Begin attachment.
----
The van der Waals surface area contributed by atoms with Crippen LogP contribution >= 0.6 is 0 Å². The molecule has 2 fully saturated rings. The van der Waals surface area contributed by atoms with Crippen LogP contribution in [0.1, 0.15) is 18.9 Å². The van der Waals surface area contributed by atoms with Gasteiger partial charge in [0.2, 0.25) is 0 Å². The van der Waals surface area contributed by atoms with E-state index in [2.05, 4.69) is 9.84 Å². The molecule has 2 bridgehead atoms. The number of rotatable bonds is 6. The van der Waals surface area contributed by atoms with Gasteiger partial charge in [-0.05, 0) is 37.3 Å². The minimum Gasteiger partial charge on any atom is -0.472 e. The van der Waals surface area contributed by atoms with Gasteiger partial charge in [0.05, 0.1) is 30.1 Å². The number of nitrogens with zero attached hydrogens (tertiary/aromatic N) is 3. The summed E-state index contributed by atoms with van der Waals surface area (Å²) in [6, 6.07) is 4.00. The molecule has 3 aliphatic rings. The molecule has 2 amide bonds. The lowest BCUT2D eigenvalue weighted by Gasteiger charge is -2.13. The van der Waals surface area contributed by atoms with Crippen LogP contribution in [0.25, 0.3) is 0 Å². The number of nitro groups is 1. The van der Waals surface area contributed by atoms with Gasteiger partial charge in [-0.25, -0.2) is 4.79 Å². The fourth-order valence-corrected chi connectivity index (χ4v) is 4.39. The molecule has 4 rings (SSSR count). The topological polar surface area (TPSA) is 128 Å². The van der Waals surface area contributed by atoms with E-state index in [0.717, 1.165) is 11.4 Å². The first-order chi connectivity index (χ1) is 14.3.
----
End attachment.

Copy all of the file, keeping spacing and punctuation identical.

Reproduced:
The van der Waals surface area contributed by atoms with Crippen LogP contribution >= 0.6 is 0 Å². The molecule has 2 fully saturated rings. The van der Waals surface area contributed by atoms with Crippen LogP contribution in [0.1, 0.15) is 18.9 Å². The van der Waals surface area contributed by atoms with Gasteiger partial charge in [0.2, 0.25) is 0 Å². The van der Waals surface area contributed by atoms with E-state index in [2.05, 4.69) is 9.84 Å². The molecule has 2 bridgehead atoms. The number of rotatable bonds is 6. The van der Waals surface area contributed by atoms with Gasteiger partial charge in [-0.05, 0) is 37.3 Å². The minimum Gasteiger partial charge on any atom is -0.472 e. The van der Waals surface area contributed by atoms with Gasteiger partial charge in [0.05, 0.1) is 30.1 Å². The number of nitrogens with zero attached hydrogens (tertiary/aromatic N) is 3. The summed E-state index contributed by atoms with van der Waals surface area (Å²) in [6, 6.07) is 4.00. The molecule has 3 aliphatic rings. The molecule has 2 amide bonds. The lowest BCUT2D eigenvalue weighted by Gasteiger charge is -2.13. The van der Waals surface area contributed by atoms with Crippen LogP contribution in [0.25, 0.3) is 0 Å². The number of nitro groups is 1. The van der Waals surface area contributed by atoms with Gasteiger partial charge in [-0.25, -0.2) is 4.79 Å². The fourth-order valence-corrected chi connectivity index (χ4v) is 4.39. The molecule has 4 rings (SSSR count). The topological polar surface area (TPSA) is 128 Å². The van der Waals surface area contributed by atoms with E-state index in [0.717, 1.165) is 11.4 Å². The first-order chi connectivity index (χ1) is 14.3.